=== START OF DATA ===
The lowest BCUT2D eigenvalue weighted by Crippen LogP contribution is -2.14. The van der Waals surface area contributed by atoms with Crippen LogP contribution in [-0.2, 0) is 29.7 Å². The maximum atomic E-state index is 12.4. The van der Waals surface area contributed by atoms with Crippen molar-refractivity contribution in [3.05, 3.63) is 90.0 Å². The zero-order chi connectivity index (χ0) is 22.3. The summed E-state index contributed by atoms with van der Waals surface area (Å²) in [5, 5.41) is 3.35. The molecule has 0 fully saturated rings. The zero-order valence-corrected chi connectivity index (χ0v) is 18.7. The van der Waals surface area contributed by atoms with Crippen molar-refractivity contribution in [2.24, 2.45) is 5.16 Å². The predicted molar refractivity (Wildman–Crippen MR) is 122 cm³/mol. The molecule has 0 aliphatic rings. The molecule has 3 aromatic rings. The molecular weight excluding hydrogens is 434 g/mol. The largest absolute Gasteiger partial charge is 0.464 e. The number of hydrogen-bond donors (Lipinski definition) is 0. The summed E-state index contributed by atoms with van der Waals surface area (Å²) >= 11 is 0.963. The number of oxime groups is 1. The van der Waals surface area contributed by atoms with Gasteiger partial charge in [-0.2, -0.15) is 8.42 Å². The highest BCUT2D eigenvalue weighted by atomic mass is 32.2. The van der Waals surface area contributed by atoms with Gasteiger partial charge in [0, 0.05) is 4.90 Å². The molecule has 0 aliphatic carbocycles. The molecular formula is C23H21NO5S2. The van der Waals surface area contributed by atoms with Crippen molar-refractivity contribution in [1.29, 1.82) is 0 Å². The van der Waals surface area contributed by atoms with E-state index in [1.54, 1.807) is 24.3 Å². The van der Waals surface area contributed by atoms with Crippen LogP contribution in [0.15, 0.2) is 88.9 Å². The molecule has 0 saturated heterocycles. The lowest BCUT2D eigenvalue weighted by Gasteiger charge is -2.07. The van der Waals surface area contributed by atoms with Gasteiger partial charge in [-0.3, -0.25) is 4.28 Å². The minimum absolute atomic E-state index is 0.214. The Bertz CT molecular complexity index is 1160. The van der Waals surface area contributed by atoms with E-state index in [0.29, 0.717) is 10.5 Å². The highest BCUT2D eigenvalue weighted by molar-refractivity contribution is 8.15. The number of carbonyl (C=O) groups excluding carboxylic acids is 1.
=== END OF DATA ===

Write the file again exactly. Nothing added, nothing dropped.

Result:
The lowest BCUT2D eigenvalue weighted by Crippen LogP contribution is -2.14. The van der Waals surface area contributed by atoms with Crippen LogP contribution in [-0.2, 0) is 29.7 Å². The maximum atomic E-state index is 12.4. The van der Waals surface area contributed by atoms with Crippen molar-refractivity contribution in [3.05, 3.63) is 90.0 Å². The zero-order chi connectivity index (χ0) is 22.3. The summed E-state index contributed by atoms with van der Waals surface area (Å²) in [5, 5.41) is 3.35. The molecule has 0 fully saturated rings. The zero-order valence-corrected chi connectivity index (χ0v) is 18.7. The van der Waals surface area contributed by atoms with Crippen molar-refractivity contribution in [2.24, 2.45) is 5.16 Å². The predicted molar refractivity (Wildman–Crippen MR) is 122 cm³/mol. The molecule has 0 aliphatic rings. The molecule has 3 aromatic rings. The molecular weight excluding hydrogens is 434 g/mol. The largest absolute Gasteiger partial charge is 0.464 e. The number of hydrogen-bond donors (Lipinski definition) is 0. The summed E-state index contributed by atoms with van der Waals surface area (Å²) >= 11 is 0.963. The number of oxime groups is 1. The van der Waals surface area contributed by atoms with Gasteiger partial charge in [-0.2, -0.15) is 8.42 Å². The highest BCUT2D eigenvalue weighted by atomic mass is 32.2. The van der Waals surface area contributed by atoms with Gasteiger partial charge in [0, 0.05) is 4.90 Å². The molecule has 0 aliphatic carbocycles. The molecular formula is C23H21NO5S2. The van der Waals surface area contributed by atoms with Crippen molar-refractivity contribution in [1.29, 1.82) is 0 Å². The van der Waals surface area contributed by atoms with E-state index in [1.54, 1.807) is 24.3 Å². The van der Waals surface area contributed by atoms with Crippen LogP contribution in [0.15, 0.2) is 88.9 Å². The molecule has 0 saturated heterocycles. The lowest BCUT2D eigenvalue weighted by Gasteiger charge is -2.07. The van der Waals surface area contributed by atoms with Gasteiger partial charge in [-0.3, -0.25) is 4.28 Å². The minimum absolute atomic E-state index is 0.214. The Bertz CT molecular complexity index is 1160. The van der Waals surface area contributed by atoms with E-state index in [0.29, 0.717) is 10.5 Å². The highest BCUT2D eigenvalue weighted by molar-refractivity contribution is 8.15. The number of carbonyl (C=O) groups excluding carboxylic acids is 1.